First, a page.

Uber and Lyft surge pricing bill dies

LA Dispatcher

Well-Known Member
http://www.latimes.com/politics/la-pol-sac-essential-poli-uber-and-lyft-surge-pricing-bill-dies-1461112198-htmlstory.html


An effort by a state senator to regulate surge pricing by Uber, Lyft and other ridesharing companies failed in a Senate committee Tuesday.

State Sen. Ben Hueso (D-San Diego) said that his bill, which would also have beefed up background checks on ridesharing drivers and increased enforcement of ridesharing rules, would protect drivers and consumers from predatory pricing and potential harm. He predicted tragedies would occur without more rules.

“The blood is going to be on our hands,” Hueso said.



This politician is a real character. His brothers own the largest fleet of taxis in San Diego.

http://www.latimes.com/politics/la-pol-sac-ben-hueso-taxi-industry-uber-lyft-20160311-story.html

One of the two bills bottled up in Hueso’s committee would formally exempt drivers from companies such as Uber and Lyft from needing commercial license plates, making it easier for people to work for the services and save drivers money.
USA Cab, owned by Hueso’s brothers Alfredo and Jose Antonio, has in fact joined other San Diego taxi businesses in suing the state to force regulators to make rideshare drivers register for those plates.

Ben Hueso said he was not aware of the lawsuit, and that it had no influence on his position on the legislation.
 
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tohunt4me

Well-Known Member
http://www.latimes.com/politics/la-pol-sac-essential-poli-uber-and-lyft-surge-pricing-bill-dies-1461112198-htmlstory.html


An effort by a state senator to regulate surge pricing by Uber, Lyft and other ridesharing companies failed in a Senate committee Tuesday.

State Sen. Ben Hueso (D-San Diego) said that his bill, which would also have beefed up background checks on ridesharing drivers and increased enforcement of ridesharing rules, would protect drivers and consumers from predatory pricing and potential harm. He predicted tragedies would occur without more rules.

“The blood is going to be on our hands,” Hueso said.



This politician is a real character. His brothers own the largest fleet of taxis in San Diego.

http://www.latimes.com/politics/la-pol-sac-ben-hueso-taxi-industry-uber-lyft-20160311-story.html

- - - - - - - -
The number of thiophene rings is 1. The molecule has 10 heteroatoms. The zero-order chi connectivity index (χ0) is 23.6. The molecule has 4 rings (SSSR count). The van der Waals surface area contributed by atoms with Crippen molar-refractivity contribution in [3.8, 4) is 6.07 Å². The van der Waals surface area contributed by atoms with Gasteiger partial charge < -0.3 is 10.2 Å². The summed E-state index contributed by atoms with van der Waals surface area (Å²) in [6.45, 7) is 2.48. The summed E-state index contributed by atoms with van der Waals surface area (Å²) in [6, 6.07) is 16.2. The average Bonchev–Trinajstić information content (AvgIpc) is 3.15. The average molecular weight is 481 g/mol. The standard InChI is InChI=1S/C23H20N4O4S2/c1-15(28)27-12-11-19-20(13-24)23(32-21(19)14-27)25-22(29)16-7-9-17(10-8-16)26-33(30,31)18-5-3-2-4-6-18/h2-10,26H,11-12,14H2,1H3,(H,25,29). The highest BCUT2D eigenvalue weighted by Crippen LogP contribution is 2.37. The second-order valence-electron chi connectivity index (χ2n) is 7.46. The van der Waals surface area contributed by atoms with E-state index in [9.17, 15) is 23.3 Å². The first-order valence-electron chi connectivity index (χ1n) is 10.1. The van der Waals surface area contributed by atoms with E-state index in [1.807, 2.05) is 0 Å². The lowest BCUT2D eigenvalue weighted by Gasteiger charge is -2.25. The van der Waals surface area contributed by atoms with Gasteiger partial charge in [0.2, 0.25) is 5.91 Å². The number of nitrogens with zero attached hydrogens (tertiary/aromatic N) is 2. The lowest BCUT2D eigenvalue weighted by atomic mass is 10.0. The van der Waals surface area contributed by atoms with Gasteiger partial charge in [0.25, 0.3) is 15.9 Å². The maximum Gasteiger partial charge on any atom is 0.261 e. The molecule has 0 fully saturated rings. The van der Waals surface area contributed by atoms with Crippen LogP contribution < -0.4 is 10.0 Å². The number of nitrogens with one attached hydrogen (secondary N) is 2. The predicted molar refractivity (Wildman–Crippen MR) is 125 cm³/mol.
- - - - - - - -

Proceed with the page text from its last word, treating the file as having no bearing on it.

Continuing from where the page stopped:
One of the two bills bottled up in Hueso’s committee would formally exempt drivers from companies such as Uber and Lyft from needing commercial license plates, making it easier for people to work for the services and save drivers money.
USA Cab, owned by Hueso’s brothers Alfredo and Jose Antonio, has in fact joined other San Diego taxi businesses in suing the state to force regulators to make rideshare drivers register for those plates.

Ben Hueso said he was not aware of the lawsuit, and that it had no influence on his position on the legislation.
Let them " regulate" the price of gasoline first.
 

XUberMike

Well-Known Member
Blood from surge pricing, that's a first.

His brothers and their cab companies should let Uber surge away.

Figures government wanting to regulate the prices of private companies for voluntary services.

HEY PAL, NO ONE HAS TO UBER, MAKE YOUR PUBLIC TRANSPORTATION BETTER, BETTER YET HAVE YOUR BROS LOWER THEIR CABBIE PRICES.
 

Tedgey

Well-Known Member
lamepcben.jpg


Here's the "honorable" Ben Hueso, the man concerned about getting blood on the hands of the state legislature if they don't further regulate ride share drivers, a man who acts solely out of desire to keep our roadways safe, here's a bloodshot Ben Hueso getting his photo taken for DUI.

Thanks for looking out for me Ben.
 

XUberMike

Well-Known Member
View attachment 36541

Here's the "honorable" Ben Hueso, the man concerned about getting blood on the hands of the state legislature if they don't further regulate ride share drivers, a man who acts solely out of desire to keep our roadways safe, here's a bloodshot Ben Hueso getting his photo taken for DUI.

Thanks for looking out for me Ben.
Cheapskate should have paid the Uber surge, better yet where was damn brothers?
 

LA Dispatcher

Well-Known Member
  • Thread Starter Thread Starter
  • #8
Why shouldn't Uber drivers pay for commercial plates?
Because those costs will be passed on to pax and it will also lower demand for Uber/Lyft because of the higher prices. Pax can assess the risk for themselves whenever they enter a vehicle without commercial plates. They do it everyday of their lives. It will also destroy part-time drivers since they are not likely to invest in commercial plates for the few hours that they drive.
 
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eman1122

Well-Known Member
I doubt Uber will "pass the cost" on to the pax. If anything, Uber will declare that we are "independent contractors" and drivers will have to eat the cost just like any other expense we endure such as gas, maintenance, etc. If anything, Uber will cut rates under their usual guise of creating more demand and therefore increasing drivers earning potential. It's their typical cycle. Wash, rinse, repeat.
 

second2noone

Well-Known Member
I doubt Uber will "pass the cost" on to the pax. If anything, Uber will declare that we are "independent contractors" and drivers will have to eat the cost just like any other expense we endure such as gas, maintenance, etc. If anything, Uber will cut rates under their usual guise of creating more demand and therefore increasing drivers earning potential. It's their typical cycle. Wash, rinse, repeat.
someone will have to pay...defintely not fuber. they will pass (unlike your picture Kobe) the costs onto the driver or the pax. most likely the driver since fuber loves us so much
 

Optimus Uber

Well-Known Member
View attachment 36541

Here's the "honorable" Ben Hueso, the man concerned about getting blood on the hands of the state legislature if they don't further regulate ride share drivers, a man who acts solely out of desire to keep our roadways safe, here's a bloodshot Ben Hueso getting his photo taken for DUI.

Thanks for looking out for me Ben.